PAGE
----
fine italian wines for the month of March 2009

Wine for March – Under $25

Colsanto, Umbria Rosso “Ruris” 2006 (about $11)

This is a versatile and engaging but inexpensive wine that won’t require a federal bailout.

Fattoria Colsanto is a 50 acre winery and vineyard located near Bevagna, which is not far from Assisi in the region of Umbria in central Italy. Although the Colsanto winery is relatively new -  the winery’s first release was in 2001 – the winery and its vineyards were recently acquired by Azienda Agricola Livon, a large Italian wine company that has vineyards in Friuli and Tuscany as well as Umbria. Livon wines are generally highly regarded in Italy but are not especially well known in the U.S.

Fattoria Colsanto, Umbria Rosso "Ruris" 2006Colsanto’s Ruris is a blend of several red grape varietals, primarily Sangiovese (70 percent) with smaller amounts of Merlot (20 percent) and Sagrantino (10 percent). After fermentation, 70 percent of the wine is aged in French barriques and 30 percent in steel tanks. After 10 months, the wines are combined and spend some time in the bottle before being released for sale.

Dark ruby-red in color, the Colsanto Ruris has loads of ripe dark fruit aromas. The layers of fruit and spice that dance across your taste buds are backed by lively acidity with soft tannins on the finish. It is a medium- to full-bodied wine that has some of the same characteristics as a good Chianti but with a more muscular structure and rustic, brambly texture, no doubt attributable to the Sagrantino.    

This everyday Sangiovese blend is a versatile wine that will pair well with pastas, sausage  and pork dishes and hearty, traditional Italian fare, especially any dish with tomato sauce.

Where can I buy this wine?  Available at Balducci’s (Bethesda), Curious Grape (Arlington) and Cork and Fork (Bethesda).

Wine for March – $25 and over

Allegrini, Amarone della Valpolicella Classico 2003 (about $77)

Had too much of the austerity thing and feel the need to splurge on something decadent? A really good Amarone (or Amarone della Valpolicella if you want to be more formal) may be the answer, especially if it is accompanied by a prime cut of steak smothered with black truffles or a braised beef in red wine sauce. Or perhaps, just serving it by itself while you’re ensconced in a comfortable chair and ruminating on the state of things.

Unique to the Valpolicella region in northeastern Italy, Amarone is one of Italy’s premier wines. It is a powerfully extracted and complex wine endowed with plenty of rich dried fruit and raisin character. It is a classic accompaniment to rich, hearty foods like game, roasted or grilled meats and aged cheeses.

The 2003 Allegrini Amarone is a blend of 75 percent Veronese, 20 percent Rondinella and 5 percent Molinara grapes that are harvested by hand in late September. The grapes are then left to dry naturally in single layers on straw or wooden racks in special drying rooms that are carefully monitored for temperature, humidity and ventilation. The drying process is labor intensive and the producer has to ensure even drying of the grape bunches by regularly turning over the bunches and discarding any that show any signs of mould. In the process of drying, the grapes lose a substantial amount of water and become partially shriveled and their juice very concentrated. This ancient process for drying grapes originated in the Valpolicella region and is called appassimento (ah paws si men’ toe).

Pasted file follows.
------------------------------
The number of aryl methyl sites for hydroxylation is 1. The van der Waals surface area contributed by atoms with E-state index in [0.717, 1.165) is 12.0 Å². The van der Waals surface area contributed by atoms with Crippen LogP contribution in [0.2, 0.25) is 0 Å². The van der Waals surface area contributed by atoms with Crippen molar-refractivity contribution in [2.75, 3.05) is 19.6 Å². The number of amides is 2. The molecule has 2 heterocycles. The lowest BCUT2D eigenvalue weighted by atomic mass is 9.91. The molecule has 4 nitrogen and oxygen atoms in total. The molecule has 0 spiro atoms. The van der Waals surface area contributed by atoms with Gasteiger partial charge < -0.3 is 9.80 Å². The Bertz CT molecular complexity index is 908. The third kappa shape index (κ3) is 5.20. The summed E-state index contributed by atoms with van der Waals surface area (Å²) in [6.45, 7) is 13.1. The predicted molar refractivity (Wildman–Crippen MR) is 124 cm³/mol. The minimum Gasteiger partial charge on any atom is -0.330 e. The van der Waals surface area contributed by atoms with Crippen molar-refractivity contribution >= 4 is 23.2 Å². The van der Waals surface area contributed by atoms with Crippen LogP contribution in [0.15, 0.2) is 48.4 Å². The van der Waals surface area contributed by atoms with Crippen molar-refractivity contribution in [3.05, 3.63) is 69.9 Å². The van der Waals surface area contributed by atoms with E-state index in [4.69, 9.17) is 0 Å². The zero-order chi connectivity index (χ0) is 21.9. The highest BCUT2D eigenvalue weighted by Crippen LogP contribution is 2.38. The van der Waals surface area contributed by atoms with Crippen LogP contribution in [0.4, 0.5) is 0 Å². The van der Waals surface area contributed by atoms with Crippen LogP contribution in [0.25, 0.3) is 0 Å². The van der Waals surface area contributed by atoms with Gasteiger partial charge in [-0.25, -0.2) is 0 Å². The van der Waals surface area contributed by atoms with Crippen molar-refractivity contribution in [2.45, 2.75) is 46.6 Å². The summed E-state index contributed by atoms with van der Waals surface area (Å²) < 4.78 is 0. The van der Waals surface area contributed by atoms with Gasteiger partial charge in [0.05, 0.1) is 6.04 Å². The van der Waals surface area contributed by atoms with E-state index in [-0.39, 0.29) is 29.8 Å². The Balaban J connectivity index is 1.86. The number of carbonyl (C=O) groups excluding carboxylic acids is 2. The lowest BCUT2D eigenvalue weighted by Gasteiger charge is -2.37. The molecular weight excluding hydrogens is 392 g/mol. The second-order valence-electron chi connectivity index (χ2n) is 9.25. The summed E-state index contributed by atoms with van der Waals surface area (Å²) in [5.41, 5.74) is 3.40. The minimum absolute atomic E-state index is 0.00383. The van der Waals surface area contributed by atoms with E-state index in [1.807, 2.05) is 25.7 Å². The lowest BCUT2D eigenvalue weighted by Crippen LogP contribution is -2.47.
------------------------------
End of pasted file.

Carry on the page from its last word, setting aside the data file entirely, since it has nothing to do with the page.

After drying for approximately three months, the grapes are destemmed, soft pressed and then fermented for 25 to 35 days. The wine is then aged in new French barriques for 18 months followed by an additional 7 months in larger oak casks and 14 months in the bottle before being released for sale.

The end result is a full-bodied, dry wine red with pronounced alcohol (a minimum of 14 percent is required). The wine is intriguing in that initial tastes have hints of sweetness but it has a completely dry, austere finish. It is also a long-lived wine that can take 10 years to mature and will age well for an additional 10 years or longer .

It is a labor-intensive process and a good, inexpensive Amarone is hard to find.

Allegrini’Allegrini, Amarone della Valpolicella 2003.s ’03 Amarone has a deep purple color with engaging aromas of candied fruit, prunes and raisins. It is full-bodied and rich with spicy, dried fruit and raisiny flavors that just explode in your mouth – it’s like a dried fruit compote in a bottle.  It’s juicy and rich with plush tannins and a balanced, lingering finish. While the ’03 is young for an Amarone, it’s fruit, acidity and alcohol are well-balanced and its tannins so plush and well-integrated that it drinks well now while still having good ageing potential

My experience has been that Amarone is not to everybody’s liking. But if you’re like me and appreciate the Port-like grandeur and complexity of a really good Amarone, don’t miss this one. Despite the steep price tag, you may find yourself backtracking on your pledge of fiscal restraint and returning to your wine shop for another bottle or two.

Where can I buy this wine?   Available at Calvert Woodley, Schneiders of Capitol Hill, Wine Specialist and Total Wine and More stores.

Note – prices indicated are averages of generally available retail prices and will vary from store to store. While in stock at time of writing, stores may sell out of the selections so availability is not guaranteed.  It is best to call to check on price and availability before making the trip.

©Richard Marcis
March 18, 2009

 

 

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